Building a simple curriculum

“What do you mean ‘nerve’, it’s a muscle…mate”

The notion of curriculum has become central to nearly everything we do with Explain Pain – in our courses, as we collaborate with researchers, and as we look towards our next publications and products. Creating a curriculum is what separates correctly done Explain Pain from the  ad-hoc ‘education’ that can occur in clinical settings (and sometime research settings too) that is often more about knowledge shows or paying lip service to ‘education’ or notions of biopsychosocialism.

Take a situation where a person has had a bit of hamstring and anterolateral leg pain for 2 months. They report no back pain and their leg pain increases on a longer stride. There are no neurological findings. They think it’s “muscular, probably with a few trigger points – I get those in my neck and shoulders all the time”. From your assessment you recognise it as “L5’ish nerve root irritation” and you want to try and make the whole neuroimmune system (in the region – and beyond!) a bit healthier with some manual/neurodynamic therapy, novel input, homuncular refreshment, exercise, and of course, education.

Explaining this situation can be a bit tricky. Tricky because the person has come with preconceived knowledge that has stood the test of time –  for at least two months (but probably years), and tricky because you the educator are aware of the power of peripheralism, biomedical thinking, and the impact that your colleagues have had on society’s understanding of pain and injury.

The need for a curriculum

As with any educational intervention, we should have a curriculum, based on what we determine the key educational performance indicators (KEPIs) are, i.e. the bits of knowledge they really need to “get”. There is no need to write it down of course, but a curriculum can be a nice statement of what is going on in your mind at the time. This particular scenario should be quite easy – there is plenty of evidence to support your alternative view of neuropathic pain.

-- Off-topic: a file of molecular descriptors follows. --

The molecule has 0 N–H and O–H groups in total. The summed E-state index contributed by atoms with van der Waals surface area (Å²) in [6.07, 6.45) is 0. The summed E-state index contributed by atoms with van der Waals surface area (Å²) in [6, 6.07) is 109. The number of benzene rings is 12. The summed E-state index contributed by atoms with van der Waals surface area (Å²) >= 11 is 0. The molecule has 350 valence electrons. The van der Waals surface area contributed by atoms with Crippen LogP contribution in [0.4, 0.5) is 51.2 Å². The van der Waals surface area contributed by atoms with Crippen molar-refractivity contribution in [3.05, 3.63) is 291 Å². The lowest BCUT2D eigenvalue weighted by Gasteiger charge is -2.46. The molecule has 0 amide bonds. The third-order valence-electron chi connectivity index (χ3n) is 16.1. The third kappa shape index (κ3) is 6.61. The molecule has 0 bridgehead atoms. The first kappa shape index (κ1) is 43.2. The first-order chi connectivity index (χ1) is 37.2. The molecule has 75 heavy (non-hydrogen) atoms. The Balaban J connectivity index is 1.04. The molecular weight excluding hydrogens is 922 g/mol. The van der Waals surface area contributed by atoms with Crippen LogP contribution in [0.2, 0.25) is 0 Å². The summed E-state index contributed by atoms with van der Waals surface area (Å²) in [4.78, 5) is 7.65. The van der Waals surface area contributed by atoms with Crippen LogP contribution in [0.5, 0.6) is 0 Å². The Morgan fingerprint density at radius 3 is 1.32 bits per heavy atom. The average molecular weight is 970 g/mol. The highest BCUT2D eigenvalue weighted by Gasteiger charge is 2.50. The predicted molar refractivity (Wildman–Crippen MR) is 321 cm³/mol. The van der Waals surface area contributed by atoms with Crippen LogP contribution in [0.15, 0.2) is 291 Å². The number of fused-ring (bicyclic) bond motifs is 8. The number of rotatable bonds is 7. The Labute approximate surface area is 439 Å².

Below is a simple “mini-curriculum” breakdown of what is going on in my head (click to see a larger image).

Screen Shot 2015-07-31 at 5.13.19 pm

Make a plan, but keep thinking and reasoning

Depending on the individual, I’d want to cover each of these three KEPI’s in a single session, but I’d also be mindful that for some it might be too much. As educators, we need to be ready to adapt – adapt the message, adapt the delivery style and adapt the timing and so on – this becomes a bit of a didactic dance as we adjust continually to the responses of the patient, making sure that we have them on board as we mentally check off each KEPI.

Along the way you can easily add some further evidence based teaching strategies that are quick and easy, and really power up the message – ask the person to explain their understanding back to you, contrast the new information with the old ideas, provide evidence against the old conceptualisation and provide further evidence for the new ideas, use metaphor, analogy and story, get them to draw or copy a quick picture, or ask how they might explain the session to their family when they get home.